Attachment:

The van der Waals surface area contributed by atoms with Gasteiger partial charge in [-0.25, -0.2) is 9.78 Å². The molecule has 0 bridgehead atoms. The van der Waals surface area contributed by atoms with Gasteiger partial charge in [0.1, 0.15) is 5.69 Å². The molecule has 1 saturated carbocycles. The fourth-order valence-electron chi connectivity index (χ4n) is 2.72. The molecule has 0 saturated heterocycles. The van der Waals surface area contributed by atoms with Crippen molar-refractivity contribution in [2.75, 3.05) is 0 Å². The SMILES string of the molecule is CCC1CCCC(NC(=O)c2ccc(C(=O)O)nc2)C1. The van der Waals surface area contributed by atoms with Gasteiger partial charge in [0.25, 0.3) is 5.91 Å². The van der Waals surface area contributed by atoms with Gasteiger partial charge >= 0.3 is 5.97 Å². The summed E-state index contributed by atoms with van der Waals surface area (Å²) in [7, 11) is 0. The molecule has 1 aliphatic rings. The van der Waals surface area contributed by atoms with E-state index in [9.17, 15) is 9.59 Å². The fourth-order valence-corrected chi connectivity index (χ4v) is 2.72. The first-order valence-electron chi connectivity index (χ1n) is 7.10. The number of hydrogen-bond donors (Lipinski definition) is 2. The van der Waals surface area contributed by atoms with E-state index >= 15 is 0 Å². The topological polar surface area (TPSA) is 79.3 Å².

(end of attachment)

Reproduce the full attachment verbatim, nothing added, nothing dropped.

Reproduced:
The van der Waals surface area contributed by atoms with Gasteiger partial charge in [-0.25, -0.2) is 9.78 Å². The molecule has 0 bridgehead atoms. The van der Waals surface area contributed by atoms with Gasteiger partial charge in [0.1, 0.15) is 5.69 Å². The molecule has 1 saturated carbocycles. The fourth-order valence-electron chi connectivity index (χ4n) is 2.72. The molecule has 0 saturated heterocycles. The van der Waals surface area contributed by atoms with Crippen molar-refractivity contribution in [2.75, 3.05) is 0 Å². The SMILES string of the molecule is CCC1CCCC(NC(=O)c2ccc(C(=O)O)nc2)C1. The van der Waals surface area contributed by atoms with Gasteiger partial charge in [0.25, 0.3) is 5.91 Å². The van der Waals surface area contributed by atoms with Gasteiger partial charge >= 0.3 is 5.97 Å². The summed E-state index contributed by atoms with van der Waals surface area (Å²) in [7, 11) is 0. The molecule has 1 aliphatic rings. The van der Waals surface area contributed by atoms with E-state index in [9.17, 15) is 9.59 Å². The fourth-order valence-corrected chi connectivity index (χ4v) is 2.72. The first-order valence-electron chi connectivity index (χ1n) is 7.10. The number of hydrogen-bond donors (Lipinski definition) is 2. The van der Waals surface area contributed by atoms with E-state index >= 15 is 0 Å². The topological polar surface area (TPSA) is 79.3 Å².